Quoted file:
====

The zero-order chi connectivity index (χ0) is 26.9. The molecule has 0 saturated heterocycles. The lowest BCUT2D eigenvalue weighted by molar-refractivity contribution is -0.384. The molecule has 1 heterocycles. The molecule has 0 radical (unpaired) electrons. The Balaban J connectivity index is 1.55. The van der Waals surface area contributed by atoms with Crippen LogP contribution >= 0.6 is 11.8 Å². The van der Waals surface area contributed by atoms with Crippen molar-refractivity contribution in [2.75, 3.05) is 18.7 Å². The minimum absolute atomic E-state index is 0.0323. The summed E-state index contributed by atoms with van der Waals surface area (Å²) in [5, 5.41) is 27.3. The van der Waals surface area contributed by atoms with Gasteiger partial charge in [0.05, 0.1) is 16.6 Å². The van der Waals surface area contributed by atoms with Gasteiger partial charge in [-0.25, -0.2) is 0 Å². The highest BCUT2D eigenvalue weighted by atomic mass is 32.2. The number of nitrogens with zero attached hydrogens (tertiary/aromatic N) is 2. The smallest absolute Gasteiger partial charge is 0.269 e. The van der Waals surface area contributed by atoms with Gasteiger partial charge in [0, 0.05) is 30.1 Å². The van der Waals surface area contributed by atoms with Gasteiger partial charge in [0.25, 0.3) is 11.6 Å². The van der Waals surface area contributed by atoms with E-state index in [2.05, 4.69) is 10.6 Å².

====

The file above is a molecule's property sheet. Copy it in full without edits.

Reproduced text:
The zero-order chi connectivity index (χ0) is 26.9. The molecule has 0 saturated heterocycles. The lowest BCUT2D eigenvalue weighted by molar-refractivity contribution is -0.384. The molecule has 1 heterocycles. The molecule has 0 radical (unpaired) electrons. The Balaban J connectivity index is 1.55. The van der Waals surface area contributed by atoms with Crippen LogP contribution >= 0.6 is 11.8 Å². The van der Waals surface area contributed by atoms with Crippen molar-refractivity contribution in [2.75, 3.05) is 18.7 Å². The minimum absolute atomic E-state index is 0.0323. The summed E-state index contributed by atoms with van der Waals surface area (Å²) in [5, 5.41) is 27.3. The van der Waals surface area contributed by atoms with Gasteiger partial charge in [0.05, 0.1) is 16.6 Å². The van der Waals surface area contributed by atoms with Gasteiger partial charge in [-0.25, -0.2) is 0 Å². The highest BCUT2D eigenvalue weighted by atomic mass is 32.2. The number of nitrogens with zero attached hydrogens (tertiary/aromatic N) is 2. The smallest absolute Gasteiger partial charge is 0.269 e. The van der Waals surface area contributed by atoms with Gasteiger partial charge in [0, 0.05) is 30.1 Å². The van der Waals surface area contributed by atoms with Gasteiger partial charge in [0.25, 0.3) is 11.6 Å². The van der Waals surface area contributed by atoms with E-state index in [2.05, 4.69) is 10.6 Å².